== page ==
This page provides a single point of access to all the materials about the MVCS (Model / View / Controller / Services) approach to building Flex applications.
The following MVCS materials are available:
My Adobe Developer Connection article on the MVCS approach, which describes MVCS principles and refers frequently to the ReviewTube source code.
The ReviewTube Example Application. ReviewTube is a working, open-source Flex 2 application that illustrates the MVCS architecture, and it’s probably the best documentation for that approach to building applications. It allows users to create time-based subtitles for any YouTube video, a la closed captioning. These captions become publicly accessible, and visitors to the site can browse the set of videos with captions. Think of it as a “subtitle graffiti wall” for YouTube!
The ActionScript source to ReviewTube. If you want to actually compile and run this, be sure to obtain a developer ID from YouTube, then copy src/com/joeberkovitz/reviewtube/services/ReviewTubeComponents.mxml.template to ReviewTubeComponents.mxml and paste in the developer ID.
The Ruby on Rails server source for ReviewTube. The source is pretty much devoid of comments, and is in no way illustrative of good server design (see caveats below). However, I’m including it for completeness in case anyone wants to see exactly what requests and responses are supported. This is not a turnkey Rails app — I’ve left out things like DB configuration, and if you want to run it, you’ll need to generate a skeleton app with Rails and then drop this stuff in on top of the skeleton, and get your own DB connection config set up.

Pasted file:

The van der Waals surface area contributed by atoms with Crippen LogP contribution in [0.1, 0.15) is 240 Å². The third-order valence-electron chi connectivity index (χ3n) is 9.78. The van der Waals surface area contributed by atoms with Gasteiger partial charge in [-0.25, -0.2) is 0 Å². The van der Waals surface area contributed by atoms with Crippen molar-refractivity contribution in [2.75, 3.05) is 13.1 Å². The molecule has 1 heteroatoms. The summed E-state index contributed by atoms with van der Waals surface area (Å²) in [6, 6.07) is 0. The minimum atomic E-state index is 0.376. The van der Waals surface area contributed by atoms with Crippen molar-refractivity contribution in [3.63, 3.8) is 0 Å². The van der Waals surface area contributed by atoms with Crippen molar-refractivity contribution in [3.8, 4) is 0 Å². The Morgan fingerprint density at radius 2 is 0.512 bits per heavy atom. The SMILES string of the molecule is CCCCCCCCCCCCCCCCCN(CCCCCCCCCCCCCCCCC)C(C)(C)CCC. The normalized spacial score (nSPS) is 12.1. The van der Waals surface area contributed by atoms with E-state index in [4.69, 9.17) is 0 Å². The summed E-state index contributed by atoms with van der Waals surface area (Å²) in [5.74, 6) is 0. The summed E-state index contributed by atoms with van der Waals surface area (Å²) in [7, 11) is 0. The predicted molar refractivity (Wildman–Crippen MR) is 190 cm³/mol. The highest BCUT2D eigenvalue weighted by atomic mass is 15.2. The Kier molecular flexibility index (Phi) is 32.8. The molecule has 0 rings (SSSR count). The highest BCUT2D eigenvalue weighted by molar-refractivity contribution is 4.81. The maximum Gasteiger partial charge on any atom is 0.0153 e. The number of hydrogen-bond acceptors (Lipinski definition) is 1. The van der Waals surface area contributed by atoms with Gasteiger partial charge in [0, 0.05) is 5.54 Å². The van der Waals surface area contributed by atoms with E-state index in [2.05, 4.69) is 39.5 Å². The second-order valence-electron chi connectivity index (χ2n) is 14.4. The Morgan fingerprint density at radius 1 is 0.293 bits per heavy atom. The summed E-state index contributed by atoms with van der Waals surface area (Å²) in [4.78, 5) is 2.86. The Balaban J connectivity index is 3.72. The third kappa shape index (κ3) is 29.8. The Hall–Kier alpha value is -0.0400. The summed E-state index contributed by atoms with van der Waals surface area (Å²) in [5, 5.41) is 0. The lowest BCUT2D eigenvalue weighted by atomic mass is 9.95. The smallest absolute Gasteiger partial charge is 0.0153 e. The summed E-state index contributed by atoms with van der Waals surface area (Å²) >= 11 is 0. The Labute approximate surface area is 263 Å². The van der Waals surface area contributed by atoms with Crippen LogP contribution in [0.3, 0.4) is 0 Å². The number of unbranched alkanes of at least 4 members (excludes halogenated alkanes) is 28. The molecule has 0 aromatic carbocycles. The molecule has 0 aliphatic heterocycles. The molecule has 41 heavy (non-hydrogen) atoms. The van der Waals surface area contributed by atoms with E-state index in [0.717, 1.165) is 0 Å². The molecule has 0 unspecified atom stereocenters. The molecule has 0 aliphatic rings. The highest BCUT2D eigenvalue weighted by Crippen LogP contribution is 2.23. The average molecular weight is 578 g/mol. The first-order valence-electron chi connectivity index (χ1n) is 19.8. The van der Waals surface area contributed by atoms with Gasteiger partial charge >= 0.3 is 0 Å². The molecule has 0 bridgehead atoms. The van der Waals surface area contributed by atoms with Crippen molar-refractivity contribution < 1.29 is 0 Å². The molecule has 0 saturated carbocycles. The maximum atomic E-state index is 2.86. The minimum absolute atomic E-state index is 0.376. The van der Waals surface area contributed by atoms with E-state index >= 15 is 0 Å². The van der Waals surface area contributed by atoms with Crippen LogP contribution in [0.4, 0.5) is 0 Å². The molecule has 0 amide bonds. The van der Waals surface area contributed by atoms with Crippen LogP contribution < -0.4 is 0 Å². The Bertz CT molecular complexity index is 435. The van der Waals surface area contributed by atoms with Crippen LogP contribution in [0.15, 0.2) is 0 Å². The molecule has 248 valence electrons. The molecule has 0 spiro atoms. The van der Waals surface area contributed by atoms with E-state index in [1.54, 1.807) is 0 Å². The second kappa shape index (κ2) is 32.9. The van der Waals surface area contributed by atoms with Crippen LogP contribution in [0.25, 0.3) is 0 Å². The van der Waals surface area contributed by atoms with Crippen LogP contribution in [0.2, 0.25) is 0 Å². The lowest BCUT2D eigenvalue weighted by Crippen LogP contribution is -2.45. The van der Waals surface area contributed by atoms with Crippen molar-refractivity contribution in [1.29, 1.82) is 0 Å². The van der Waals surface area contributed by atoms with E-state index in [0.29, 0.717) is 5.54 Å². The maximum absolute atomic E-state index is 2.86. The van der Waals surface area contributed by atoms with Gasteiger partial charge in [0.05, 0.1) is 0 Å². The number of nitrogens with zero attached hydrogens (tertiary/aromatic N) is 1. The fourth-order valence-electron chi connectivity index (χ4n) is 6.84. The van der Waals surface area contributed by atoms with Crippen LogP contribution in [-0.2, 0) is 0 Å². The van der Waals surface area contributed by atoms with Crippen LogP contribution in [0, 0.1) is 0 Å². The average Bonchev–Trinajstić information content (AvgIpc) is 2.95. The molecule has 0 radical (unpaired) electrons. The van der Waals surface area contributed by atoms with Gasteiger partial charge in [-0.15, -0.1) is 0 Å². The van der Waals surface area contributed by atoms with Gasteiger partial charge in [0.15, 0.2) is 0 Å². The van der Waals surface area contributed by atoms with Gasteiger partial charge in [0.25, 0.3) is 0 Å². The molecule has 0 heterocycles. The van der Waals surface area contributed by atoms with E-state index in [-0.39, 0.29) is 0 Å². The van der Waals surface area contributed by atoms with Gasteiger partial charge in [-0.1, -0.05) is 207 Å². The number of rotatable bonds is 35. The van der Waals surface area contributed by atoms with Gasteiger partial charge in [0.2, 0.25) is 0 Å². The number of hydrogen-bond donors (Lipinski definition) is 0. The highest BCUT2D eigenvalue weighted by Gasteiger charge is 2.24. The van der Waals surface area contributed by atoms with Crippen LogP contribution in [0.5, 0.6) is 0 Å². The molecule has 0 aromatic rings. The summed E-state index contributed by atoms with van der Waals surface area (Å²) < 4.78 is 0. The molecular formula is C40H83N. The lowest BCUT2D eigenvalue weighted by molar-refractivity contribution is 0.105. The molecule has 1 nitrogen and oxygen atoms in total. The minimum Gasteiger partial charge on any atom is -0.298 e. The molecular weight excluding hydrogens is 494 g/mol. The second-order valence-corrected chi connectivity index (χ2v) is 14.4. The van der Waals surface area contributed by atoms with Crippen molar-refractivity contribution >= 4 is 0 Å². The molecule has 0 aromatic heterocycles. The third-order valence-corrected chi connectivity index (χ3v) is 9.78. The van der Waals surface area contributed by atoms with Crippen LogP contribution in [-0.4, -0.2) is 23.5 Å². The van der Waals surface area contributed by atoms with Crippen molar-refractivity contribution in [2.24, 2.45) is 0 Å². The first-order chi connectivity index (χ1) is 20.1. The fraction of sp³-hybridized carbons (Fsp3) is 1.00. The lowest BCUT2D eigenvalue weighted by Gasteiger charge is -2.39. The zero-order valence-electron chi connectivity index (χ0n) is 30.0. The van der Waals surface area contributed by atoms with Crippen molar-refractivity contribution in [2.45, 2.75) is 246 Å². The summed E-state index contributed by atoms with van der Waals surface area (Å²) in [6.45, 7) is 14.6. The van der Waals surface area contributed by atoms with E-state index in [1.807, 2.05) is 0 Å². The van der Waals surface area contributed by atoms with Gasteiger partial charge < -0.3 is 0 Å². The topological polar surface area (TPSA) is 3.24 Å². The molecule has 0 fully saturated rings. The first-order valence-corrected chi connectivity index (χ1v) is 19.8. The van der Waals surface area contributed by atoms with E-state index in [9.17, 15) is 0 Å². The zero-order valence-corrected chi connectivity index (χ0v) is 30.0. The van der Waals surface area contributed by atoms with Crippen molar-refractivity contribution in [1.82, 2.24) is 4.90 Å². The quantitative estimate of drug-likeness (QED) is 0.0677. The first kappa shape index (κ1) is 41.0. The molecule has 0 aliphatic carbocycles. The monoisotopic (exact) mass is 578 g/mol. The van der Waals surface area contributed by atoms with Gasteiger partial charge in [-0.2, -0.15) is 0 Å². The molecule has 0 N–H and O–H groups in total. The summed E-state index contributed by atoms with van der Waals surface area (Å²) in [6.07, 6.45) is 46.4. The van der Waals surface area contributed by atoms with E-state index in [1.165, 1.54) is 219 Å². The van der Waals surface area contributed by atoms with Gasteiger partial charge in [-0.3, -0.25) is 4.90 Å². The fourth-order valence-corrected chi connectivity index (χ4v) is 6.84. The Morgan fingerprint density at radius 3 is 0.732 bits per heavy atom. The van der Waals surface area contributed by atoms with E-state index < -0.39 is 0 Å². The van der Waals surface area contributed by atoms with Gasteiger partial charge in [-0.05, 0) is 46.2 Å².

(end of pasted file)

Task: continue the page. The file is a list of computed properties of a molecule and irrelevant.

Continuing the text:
MVCS: An Approach, not a Framework
MVCS is often described as a framework, but from my point of view it’s really a set of interlocking design patterns that can be realized in many different ways depending on your needs and your specific application. In order to communicate the sense of these patterns, I built a reasonably-sized, fully functional application called ReviewTube that makes use of them.
So far, I haven’t tried to turn MVCS into a generic framework with well-defined APIs, interfaces, etc. My goal from the outset was always to get people thinking about alternative approaches, not to create the “right framework”. I am not sure I believe in a “right framework”, actually. I have a deep-seated suspicion of methodologies and religions. What I am interested in demonstrating is how to think about “right development practice” in a specific situation, and choosing (or even creating) a framework that supports that practice in a disciplined way.
Different applications are suited to different framework approaches. In my experience, as soon as folks see a nice shiny hammer lying around, they’ll naturally try to use it as a screwdriver or a crowbar. That is why I felt a carefully built-out example application was better than an abstract framework: it shows a hammer and a nail working together, not just a hammer.
Since the original MVCS article I have since built a number of ambitious applications. In each one of them I felt it necessary to substantially modify the plain MVCS approach in order to preserve my notions of “right development practice”. Yet, none of these modifications could be said to be general improvements to MVCS: they were specific adaptations for specific cases.
Recent Modifications to MVCS